Thursday, 3 October 2013

Cyber Bullying

A modern phenomenon that is increasingly prevalent in todays technologically sophisticated society is a nuanced form of harassment and intimidation known as cyber bullying.  It has lead directly to several teenage suicides and recently the suicide of a 12-year-old child.

Cyber bullying can be formally defined as the use of digital technology or technological devices (such as the Internet, mobile phones or online games by a person or group of persons) to threaten, harass or humiliate another person[1].

The typical forums currently used are Facebook, Twitter, Instagram, WhatsApp, BBM and a variety of blogs and Internet websites.  The victim is typically harassed over a period of time and very often feels helpless, depressed and altogether unhappy.  There are remedies available, some with little to no cost at all, others, which may involve a court application and cost significant amounts of money.

In South African law, Parliament recently promulgated the Protection from Harassment Act 17 of 2011 (“the PFHA Act”).  Its primary responsibility is to afford victims of harassment an effective remedy against such behavior.

In addition, in South African law, the Domestic Violence Act 116 of 1998 affords protection to a person harassed by a partner, girlfriend or spouse.  Accordingly, the legal framework allows any victim, in any situation, to apply to court to prevent or stop the abuse.  Court proceedings are, however, costly.  So, what can be done without recourse to the legal process?

For purposes of debate, lets assume harassment occurs across social media and internet blogs.
All social media platforms have mechanisms to report violations or breaches of the terms of use.  Facebook, for example, has a specific page to report violations.  Further, there is a “how-to” guide insofar as harassment is concerned.   One can even report a violation without holding an account.

Similarly, Google has a facility to remove content that is in breach of its terms of use.  A cursory Google search will reveal similar pages for all social media platforms and internet blog hosts.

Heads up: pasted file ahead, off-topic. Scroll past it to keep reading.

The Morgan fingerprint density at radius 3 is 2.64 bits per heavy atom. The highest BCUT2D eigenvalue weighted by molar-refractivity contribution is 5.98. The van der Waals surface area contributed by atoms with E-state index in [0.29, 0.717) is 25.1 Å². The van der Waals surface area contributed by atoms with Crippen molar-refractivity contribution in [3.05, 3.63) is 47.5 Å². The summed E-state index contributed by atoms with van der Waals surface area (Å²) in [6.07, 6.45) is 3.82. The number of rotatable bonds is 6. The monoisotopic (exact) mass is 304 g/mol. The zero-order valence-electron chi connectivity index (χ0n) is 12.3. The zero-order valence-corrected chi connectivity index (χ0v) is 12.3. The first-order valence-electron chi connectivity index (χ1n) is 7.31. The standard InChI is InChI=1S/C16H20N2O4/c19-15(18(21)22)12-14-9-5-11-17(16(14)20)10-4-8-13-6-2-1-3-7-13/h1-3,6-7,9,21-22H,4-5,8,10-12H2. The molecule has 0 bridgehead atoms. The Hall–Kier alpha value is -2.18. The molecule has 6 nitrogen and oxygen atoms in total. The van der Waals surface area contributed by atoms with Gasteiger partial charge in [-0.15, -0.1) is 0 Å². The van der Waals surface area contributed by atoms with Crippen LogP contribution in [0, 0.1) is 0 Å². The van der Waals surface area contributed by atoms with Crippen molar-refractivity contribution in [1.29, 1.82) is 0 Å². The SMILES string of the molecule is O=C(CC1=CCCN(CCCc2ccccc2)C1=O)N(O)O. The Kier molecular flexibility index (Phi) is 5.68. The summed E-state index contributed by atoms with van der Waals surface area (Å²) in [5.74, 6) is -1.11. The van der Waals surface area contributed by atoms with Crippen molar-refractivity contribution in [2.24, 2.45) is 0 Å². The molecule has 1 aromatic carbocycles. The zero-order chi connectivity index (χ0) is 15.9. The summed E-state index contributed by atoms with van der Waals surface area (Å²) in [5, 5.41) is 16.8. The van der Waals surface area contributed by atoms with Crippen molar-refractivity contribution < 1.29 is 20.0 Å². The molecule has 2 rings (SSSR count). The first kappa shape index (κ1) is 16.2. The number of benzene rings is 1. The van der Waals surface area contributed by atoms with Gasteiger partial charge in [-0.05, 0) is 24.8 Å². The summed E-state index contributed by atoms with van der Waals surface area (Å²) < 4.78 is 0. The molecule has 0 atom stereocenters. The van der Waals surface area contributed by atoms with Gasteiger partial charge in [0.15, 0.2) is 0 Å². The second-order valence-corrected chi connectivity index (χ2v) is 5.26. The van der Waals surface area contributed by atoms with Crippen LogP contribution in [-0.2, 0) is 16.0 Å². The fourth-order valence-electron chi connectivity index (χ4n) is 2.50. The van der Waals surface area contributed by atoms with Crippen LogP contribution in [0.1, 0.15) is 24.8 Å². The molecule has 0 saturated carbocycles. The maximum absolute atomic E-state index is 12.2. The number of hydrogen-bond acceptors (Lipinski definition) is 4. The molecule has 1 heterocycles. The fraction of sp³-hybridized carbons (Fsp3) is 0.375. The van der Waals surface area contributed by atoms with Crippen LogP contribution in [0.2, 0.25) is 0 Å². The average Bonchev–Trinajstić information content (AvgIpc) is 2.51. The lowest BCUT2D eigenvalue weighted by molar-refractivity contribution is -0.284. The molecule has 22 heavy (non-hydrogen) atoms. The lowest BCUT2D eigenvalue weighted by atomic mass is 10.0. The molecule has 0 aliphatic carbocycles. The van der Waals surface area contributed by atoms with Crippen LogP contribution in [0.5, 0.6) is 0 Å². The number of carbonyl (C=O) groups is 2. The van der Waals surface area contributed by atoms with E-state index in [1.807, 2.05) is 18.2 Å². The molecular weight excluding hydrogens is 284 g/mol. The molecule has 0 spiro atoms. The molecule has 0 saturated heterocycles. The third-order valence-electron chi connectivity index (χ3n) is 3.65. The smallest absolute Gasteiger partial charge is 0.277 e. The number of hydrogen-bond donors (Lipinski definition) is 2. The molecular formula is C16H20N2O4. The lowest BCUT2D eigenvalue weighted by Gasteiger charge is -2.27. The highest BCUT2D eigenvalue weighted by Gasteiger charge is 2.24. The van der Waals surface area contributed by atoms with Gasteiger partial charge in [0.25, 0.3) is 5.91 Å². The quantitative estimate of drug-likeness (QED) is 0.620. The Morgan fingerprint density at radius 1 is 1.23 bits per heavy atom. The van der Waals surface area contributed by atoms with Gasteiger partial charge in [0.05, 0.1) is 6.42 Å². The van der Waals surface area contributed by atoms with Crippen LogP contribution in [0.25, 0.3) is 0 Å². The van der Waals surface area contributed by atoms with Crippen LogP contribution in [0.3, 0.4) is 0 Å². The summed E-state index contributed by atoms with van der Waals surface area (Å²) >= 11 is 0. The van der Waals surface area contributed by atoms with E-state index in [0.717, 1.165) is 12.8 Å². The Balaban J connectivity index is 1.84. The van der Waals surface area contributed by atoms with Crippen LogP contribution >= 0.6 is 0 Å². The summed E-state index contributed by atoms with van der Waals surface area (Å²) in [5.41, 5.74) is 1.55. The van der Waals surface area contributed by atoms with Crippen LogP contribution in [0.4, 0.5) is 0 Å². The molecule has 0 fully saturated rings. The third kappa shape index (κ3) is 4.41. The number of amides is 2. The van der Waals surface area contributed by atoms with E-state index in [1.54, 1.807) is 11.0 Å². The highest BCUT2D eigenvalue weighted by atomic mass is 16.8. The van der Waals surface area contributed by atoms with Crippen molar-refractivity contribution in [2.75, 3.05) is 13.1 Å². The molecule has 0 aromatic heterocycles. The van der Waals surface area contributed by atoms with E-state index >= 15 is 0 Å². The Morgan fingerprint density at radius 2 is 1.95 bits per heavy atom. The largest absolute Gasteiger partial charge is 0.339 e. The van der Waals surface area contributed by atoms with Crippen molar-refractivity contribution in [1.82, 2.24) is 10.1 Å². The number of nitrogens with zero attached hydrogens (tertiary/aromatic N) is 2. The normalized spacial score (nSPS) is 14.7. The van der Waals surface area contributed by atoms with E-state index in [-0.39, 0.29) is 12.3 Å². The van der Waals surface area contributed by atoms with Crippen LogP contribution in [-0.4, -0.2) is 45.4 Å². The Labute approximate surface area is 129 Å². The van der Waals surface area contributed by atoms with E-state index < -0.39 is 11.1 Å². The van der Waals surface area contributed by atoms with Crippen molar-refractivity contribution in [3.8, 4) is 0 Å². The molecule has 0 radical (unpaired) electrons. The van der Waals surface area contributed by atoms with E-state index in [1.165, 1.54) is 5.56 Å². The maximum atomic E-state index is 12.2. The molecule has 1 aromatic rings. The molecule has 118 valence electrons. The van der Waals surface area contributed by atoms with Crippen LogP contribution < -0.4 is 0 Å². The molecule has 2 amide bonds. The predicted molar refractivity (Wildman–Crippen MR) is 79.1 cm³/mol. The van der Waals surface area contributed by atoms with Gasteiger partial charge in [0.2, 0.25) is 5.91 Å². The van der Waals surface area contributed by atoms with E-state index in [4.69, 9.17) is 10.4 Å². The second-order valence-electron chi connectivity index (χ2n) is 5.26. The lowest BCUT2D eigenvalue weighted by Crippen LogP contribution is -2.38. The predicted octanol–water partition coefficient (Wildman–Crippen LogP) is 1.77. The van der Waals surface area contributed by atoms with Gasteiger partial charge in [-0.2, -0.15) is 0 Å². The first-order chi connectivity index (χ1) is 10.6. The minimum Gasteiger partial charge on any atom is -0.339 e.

In practice however, most of the methods above will fail unless there is an overt act or acts of harassment, or a plain breach of the terms of use.  In most situations, unfortunately, the harassment is nuanced and subtle which means that the likes of Facebook will not act, even when threatened via a legal letter of demand.

Where does that leave the victim of harassment?  How do I stop cyber bullying?

Firstly, it is always in all parties best interests to attempt to resolve these sorts of disputes amicably. This is often not possible, so the next step may be to formally request the person to stop the harassing and intimidating behavior. 

If discussion and a letter of demand have no effect, which is typically the case, the victim can apply to court on an urgent basis (and without having to serve papers on the accused) for interim relief in terms of the PFHA Act or the Domestic Violence Act, depending on the circumstances and relationship between the parties.

Both applications are similar, requiring the victim to make out a prima facie case showing the court that harassment has occurred and will likely continue occurring, which harassment will cause the victim harm – either emotional, physical or economic.

These matters are heard in camera, which essentially means behind closed doors and in a Magistrate’s chambers.  A Magistrate will consider the papers before him or her and usually ask the victim salient questions about the accused, the harassment and how it takes place.  Once satisfied, the court will grant an interim protection order on specific terms – e.g.: Mr. XYZ is prohibited from communicating with the Mrs. ABC via social media and Internet websites, either directly or indirectly.

The orders will differ depending on the harassment and usually specifically prohibit certain conduct.  As mentioned, this is done without notice to the accused but once the interim order is granted (or even if it is rejected), the court papers are taken to a police station and a member of the SAPS (or a relevant Sheriff of the court) serves the order (with the court papers) on the accused.

Thereafter, a further hearing will be scheduled (normally two weeks from the date the interim order is issued) where the accused has a chance to tell their side of the story and defend themselves if required. 

At this hearing, essentially, the court decides whether to make the order final or whether to dismiss it. If the harassment continues while the interim order is in effect, or continues after the order is made final, the victim can obtain an arrest warrant for the accused.

Think long and hard before going down this road.  It often only brings a pyrrhic victory.

[1] See: S Cassim, “Formulating adequate legislation to address cyber -bullying: Has the law kept pace with advancing technology?” 2013 SACJ 1.  Also, see: